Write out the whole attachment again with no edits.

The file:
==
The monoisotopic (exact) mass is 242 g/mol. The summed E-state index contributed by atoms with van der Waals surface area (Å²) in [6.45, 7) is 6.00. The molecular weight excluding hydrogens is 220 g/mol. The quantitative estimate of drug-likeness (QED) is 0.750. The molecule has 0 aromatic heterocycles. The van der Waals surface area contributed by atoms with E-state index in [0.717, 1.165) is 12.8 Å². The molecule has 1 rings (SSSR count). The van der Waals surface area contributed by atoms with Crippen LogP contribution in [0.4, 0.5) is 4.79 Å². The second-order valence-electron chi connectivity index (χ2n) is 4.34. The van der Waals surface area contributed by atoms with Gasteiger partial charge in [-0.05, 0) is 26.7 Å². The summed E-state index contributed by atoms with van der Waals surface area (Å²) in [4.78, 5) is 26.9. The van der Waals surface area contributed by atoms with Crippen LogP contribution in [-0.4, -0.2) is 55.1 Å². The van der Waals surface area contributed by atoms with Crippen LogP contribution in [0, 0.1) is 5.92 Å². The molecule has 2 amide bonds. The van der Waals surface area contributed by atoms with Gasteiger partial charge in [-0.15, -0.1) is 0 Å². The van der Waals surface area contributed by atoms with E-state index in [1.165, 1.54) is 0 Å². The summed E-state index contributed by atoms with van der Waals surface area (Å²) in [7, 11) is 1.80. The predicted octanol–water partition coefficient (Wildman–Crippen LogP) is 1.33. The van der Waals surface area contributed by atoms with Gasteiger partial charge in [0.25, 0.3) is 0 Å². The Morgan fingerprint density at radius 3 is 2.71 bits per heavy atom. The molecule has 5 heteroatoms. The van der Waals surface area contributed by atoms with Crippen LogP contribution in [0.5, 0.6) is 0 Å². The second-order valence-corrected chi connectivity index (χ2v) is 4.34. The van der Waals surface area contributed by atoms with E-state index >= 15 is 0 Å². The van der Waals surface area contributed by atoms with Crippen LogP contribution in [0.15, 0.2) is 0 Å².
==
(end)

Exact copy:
The monoisotopic (exact) mass is 242 g/mol. The summed E-state index contributed by atoms with van der Waals surface area (Å²) in [6.45, 7) is 6.00. The molecular weight excluding hydrogens is 220 g/mol. The quantitative estimate of drug-likeness (QED) is 0.750. The molecule has 0 aromatic heterocycles. The van der Waals surface area contributed by atoms with E-state index in [0.717, 1.165) is 12.8 Å². The molecule has 1 rings (SSSR count). The van der Waals surface area contributed by atoms with Crippen LogP contribution in [0.4, 0.5) is 4.79 Å². The second-order valence-electron chi connectivity index (χ2n) is 4.34. The van der Waals surface area contributed by atoms with Gasteiger partial charge in [-0.05, 0) is 26.7 Å². The summed E-state index contributed by atoms with van der Waals surface area (Å²) in [4.78, 5) is 26.9. The van der Waals surface area contributed by atoms with Crippen LogP contribution in [-0.4, -0.2) is 55.1 Å². The van der Waals surface area contributed by atoms with Crippen LogP contribution in [0, 0.1) is 5.92 Å². The molecule has 2 amide bonds. The van der Waals surface area contributed by atoms with Gasteiger partial charge in [-0.15, -0.1) is 0 Å². The van der Waals surface area contributed by atoms with E-state index in [1.165, 1.54) is 0 Å². The summed E-state index contributed by atoms with van der Waals surface area (Å²) in [7, 11) is 1.80. The predicted octanol–water partition coefficient (Wildman–Crippen LogP) is 1.33. The van der Waals surface area contributed by atoms with Gasteiger partial charge in [0.25, 0.3) is 0 Å². The Morgan fingerprint density at radius 3 is 2.71 bits per heavy atom. The molecule has 5 heteroatoms. The van der Waals surface area contributed by atoms with Crippen LogP contribution in [0.5, 0.6) is 0 Å². The second-order valence-corrected chi connectivity index (χ2v) is 4.34. The van der Waals surface area contributed by atoms with E-state index >= 15 is 0 Å². The van der Waals surface area contributed by atoms with Crippen LogP contribution in [0.15, 0.2) is 0 Å².